That is certainly the case for Richie Jones, sales and marketing director of holiday parks owner Park Resorts. “You have to link the development of a single customer view to the number of years it takes to get a return, and you may be in a business where you can’t wait for a three-year payback,” he says.
But he points to alternatives, which he describes as “lesser versions” of a bona fide single customer view, and which he says can lead to a good return on investment. “Simple analytics, control group and format testing can work quite well. A single customer view is the utopia but often it is about segments rather than an entirely individual view,” he says, claiming that Park Resorts has seen a “big uplift” following efforts to increase personalisation of direct mail and email.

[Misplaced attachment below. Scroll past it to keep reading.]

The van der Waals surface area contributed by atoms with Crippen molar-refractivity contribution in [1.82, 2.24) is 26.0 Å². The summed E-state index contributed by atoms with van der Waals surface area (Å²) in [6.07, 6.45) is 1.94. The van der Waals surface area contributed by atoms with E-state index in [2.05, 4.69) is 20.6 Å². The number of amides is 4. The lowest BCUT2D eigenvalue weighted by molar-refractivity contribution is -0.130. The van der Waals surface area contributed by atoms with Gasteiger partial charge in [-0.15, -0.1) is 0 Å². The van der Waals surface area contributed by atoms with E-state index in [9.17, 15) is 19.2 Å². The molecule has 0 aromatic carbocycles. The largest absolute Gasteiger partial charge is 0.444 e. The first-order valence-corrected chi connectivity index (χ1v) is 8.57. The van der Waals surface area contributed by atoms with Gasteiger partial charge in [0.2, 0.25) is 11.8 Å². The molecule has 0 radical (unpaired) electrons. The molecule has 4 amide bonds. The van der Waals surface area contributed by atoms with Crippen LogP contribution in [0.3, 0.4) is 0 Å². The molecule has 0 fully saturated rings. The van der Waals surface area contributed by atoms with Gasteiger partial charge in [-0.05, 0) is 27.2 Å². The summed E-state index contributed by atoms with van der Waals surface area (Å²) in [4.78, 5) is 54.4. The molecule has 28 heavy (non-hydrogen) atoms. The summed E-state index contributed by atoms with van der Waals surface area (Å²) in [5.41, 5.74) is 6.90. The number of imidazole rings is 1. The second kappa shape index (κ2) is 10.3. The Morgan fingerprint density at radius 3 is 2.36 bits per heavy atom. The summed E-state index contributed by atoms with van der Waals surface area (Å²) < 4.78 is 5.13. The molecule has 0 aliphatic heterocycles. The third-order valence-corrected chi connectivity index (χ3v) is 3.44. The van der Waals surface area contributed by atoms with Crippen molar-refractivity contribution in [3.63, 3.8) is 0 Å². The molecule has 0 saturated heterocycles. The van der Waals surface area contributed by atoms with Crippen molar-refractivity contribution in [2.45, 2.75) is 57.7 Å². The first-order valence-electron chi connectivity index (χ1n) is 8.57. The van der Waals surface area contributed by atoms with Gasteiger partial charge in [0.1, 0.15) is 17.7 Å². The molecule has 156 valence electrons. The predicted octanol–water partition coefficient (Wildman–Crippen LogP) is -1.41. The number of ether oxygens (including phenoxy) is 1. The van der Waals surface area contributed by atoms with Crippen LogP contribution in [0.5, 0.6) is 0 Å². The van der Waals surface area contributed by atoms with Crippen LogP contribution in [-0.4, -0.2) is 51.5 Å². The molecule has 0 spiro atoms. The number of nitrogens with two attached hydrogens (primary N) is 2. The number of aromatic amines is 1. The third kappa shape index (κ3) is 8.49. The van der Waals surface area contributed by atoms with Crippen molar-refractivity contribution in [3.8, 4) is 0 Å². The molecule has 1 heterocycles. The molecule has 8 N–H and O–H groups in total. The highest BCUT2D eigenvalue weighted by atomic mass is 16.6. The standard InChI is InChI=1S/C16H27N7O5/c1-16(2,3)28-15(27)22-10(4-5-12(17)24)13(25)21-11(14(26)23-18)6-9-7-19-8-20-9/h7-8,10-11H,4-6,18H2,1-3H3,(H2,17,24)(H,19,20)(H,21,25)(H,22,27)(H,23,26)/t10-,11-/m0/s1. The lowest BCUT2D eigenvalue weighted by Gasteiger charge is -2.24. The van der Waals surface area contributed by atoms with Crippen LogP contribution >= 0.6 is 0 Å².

Jones’ team is also working on the development of an app, due to launch next month, which will serve relevant information based on a customer’s holiday booking number. He believes the app will unfurl numerous marketing opportunities, build loyalty and improve the holiday experience.
Businesses that are lucky enough to have a lot of rich transactional data might do well to learn from those that have very little. David Boyle, executive vice-president of insight at BBC Worldwide, has held senior insight roles at record label EMI and publisher HarperCollins. He says that it is possible to build a three-dimensional view of customers through research and the resulting creation, and ongoing fine-tuning, of segments.
“You need to focus on how you can use the data, what you need and how you get it. If you ask these big strategic questions, then you can lean on research to get the answers,” he says.